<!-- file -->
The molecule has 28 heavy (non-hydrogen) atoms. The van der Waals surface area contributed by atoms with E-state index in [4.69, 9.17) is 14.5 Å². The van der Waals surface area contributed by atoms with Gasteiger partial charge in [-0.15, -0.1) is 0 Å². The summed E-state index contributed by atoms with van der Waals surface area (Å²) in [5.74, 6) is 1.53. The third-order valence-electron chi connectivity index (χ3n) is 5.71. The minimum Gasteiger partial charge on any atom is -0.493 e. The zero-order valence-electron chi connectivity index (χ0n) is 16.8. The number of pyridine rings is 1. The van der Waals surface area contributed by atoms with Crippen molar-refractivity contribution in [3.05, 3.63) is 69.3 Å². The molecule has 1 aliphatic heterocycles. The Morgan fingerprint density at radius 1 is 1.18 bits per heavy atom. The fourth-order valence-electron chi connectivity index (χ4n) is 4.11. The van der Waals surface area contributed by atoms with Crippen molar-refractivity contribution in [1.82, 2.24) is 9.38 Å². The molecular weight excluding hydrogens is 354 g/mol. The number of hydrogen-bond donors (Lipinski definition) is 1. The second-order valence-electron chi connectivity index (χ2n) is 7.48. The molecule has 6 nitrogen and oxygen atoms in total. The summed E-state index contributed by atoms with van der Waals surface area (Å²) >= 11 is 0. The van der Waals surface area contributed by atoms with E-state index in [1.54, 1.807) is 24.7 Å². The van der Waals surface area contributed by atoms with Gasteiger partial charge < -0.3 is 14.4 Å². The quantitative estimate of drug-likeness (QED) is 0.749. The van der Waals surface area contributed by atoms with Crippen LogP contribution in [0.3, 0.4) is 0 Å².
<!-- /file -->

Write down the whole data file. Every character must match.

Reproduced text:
The molecule has 28 heavy (non-hydrogen) atoms. The van der Waals surface area contributed by atoms with E-state index in [4.69, 9.17) is 14.5 Å². The van der Waals surface area contributed by atoms with Gasteiger partial charge in [-0.15, -0.1) is 0 Å². The summed E-state index contributed by atoms with van der Waals surface area (Å²) in [5.74, 6) is 1.53. The third-order valence-electron chi connectivity index (χ3n) is 5.71. The minimum Gasteiger partial charge on any atom is -0.493 e. The zero-order valence-electron chi connectivity index (χ0n) is 16.8. The number of pyridine rings is 1. The van der Waals surface area contributed by atoms with Crippen molar-refractivity contribution in [3.05, 3.63) is 69.3 Å². The molecule has 1 aliphatic heterocycles. The Morgan fingerprint density at radius 1 is 1.18 bits per heavy atom. The fourth-order valence-electron chi connectivity index (χ4n) is 4.11. The van der Waals surface area contributed by atoms with Crippen molar-refractivity contribution in [1.82, 2.24) is 9.38 Å². The molecular weight excluding hydrogens is 354 g/mol. The number of hydrogen-bond donors (Lipinski definition) is 1. The second-order valence-electron chi connectivity index (χ2n) is 7.48. The molecule has 6 nitrogen and oxygen atoms in total. The summed E-state index contributed by atoms with van der Waals surface area (Å²) >= 11 is 0. The van der Waals surface area contributed by atoms with E-state index in [1.54, 1.807) is 24.7 Å². The van der Waals surface area contributed by atoms with Gasteiger partial charge < -0.3 is 14.4 Å². The quantitative estimate of drug-likeness (QED) is 0.749. The van der Waals surface area contributed by atoms with Crippen LogP contribution in [0.3, 0.4) is 0 Å².